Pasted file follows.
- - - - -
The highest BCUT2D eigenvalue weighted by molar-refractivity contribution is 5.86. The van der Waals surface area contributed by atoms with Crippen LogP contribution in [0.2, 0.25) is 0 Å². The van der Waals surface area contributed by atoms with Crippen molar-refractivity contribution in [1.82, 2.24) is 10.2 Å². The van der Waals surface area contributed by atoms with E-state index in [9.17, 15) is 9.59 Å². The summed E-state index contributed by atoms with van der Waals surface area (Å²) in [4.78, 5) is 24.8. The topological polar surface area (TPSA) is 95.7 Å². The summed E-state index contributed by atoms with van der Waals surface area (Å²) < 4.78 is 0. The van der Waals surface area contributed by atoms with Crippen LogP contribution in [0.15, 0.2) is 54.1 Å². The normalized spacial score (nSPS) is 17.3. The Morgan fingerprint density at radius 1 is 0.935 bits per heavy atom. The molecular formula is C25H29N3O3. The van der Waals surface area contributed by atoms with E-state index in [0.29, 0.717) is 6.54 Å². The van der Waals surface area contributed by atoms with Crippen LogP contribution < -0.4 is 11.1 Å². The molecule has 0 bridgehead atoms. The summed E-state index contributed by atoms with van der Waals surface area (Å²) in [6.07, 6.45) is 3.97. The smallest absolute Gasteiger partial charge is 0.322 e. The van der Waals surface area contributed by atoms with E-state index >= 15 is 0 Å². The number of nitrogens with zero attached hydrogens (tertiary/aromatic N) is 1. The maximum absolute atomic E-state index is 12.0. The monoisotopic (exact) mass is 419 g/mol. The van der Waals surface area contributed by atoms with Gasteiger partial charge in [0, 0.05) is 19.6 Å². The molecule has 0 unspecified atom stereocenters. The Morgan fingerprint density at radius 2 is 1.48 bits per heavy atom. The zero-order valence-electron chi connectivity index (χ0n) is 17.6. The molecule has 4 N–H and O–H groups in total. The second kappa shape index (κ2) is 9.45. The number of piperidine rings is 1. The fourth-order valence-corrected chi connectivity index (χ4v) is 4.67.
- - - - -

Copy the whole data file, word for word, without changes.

The highest BCUT2D eigenvalue weighted by molar-refractivity contribution is 5.86. The van der Waals surface area contributed by atoms with Crippen LogP contribution in [0.2, 0.25) is 0 Å². The van der Waals surface area contributed by atoms with Crippen molar-refractivity contribution in [1.82, 2.24) is 10.2 Å². The van der Waals surface area contributed by atoms with E-state index in [9.17, 15) is 9.59 Å². The summed E-state index contributed by atoms with van der Waals surface area (Å²) in [4.78, 5) is 24.8. The topological polar surface area (TPSA) is 95.7 Å². The summed E-state index contributed by atoms with van der Waals surface area (Å²) < 4.78 is 0. The van der Waals surface area contributed by atoms with Crippen LogP contribution in [0.15, 0.2) is 54.1 Å². The normalized spacial score (nSPS) is 17.3. The Morgan fingerprint density at radius 1 is 0.935 bits per heavy atom. The molecular formula is C25H29N3O3. The van der Waals surface area contributed by atoms with E-state index in [0.29, 0.717) is 6.54 Å². The van der Waals surface area contributed by atoms with Crippen LogP contribution < -0.4 is 11.1 Å². The molecule has 0 bridgehead atoms. The summed E-state index contributed by atoms with van der Waals surface area (Å²) in [6.07, 6.45) is 3.97. The smallest absolute Gasteiger partial charge is 0.322 e. The van der Waals surface area contributed by atoms with E-state index >= 15 is 0 Å². The number of nitrogens with zero attached hydrogens (tertiary/aromatic N) is 1. The maximum absolute atomic E-state index is 12.0. The monoisotopic (exact) mass is 419 g/mol. The van der Waals surface area contributed by atoms with Gasteiger partial charge in [0, 0.05) is 19.6 Å². The molecule has 0 unspecified atom stereocenters. The Morgan fingerprint density at radius 2 is 1.48 bits per heavy atom. The zero-order valence-electron chi connectivity index (χ0n) is 17.6. The molecule has 4 N–H and O–H groups in total. The second kappa shape index (κ2) is 9.45. The number of piperidine rings is 1. The fourth-order valence-corrected chi connectivity index (χ4v) is 4.67.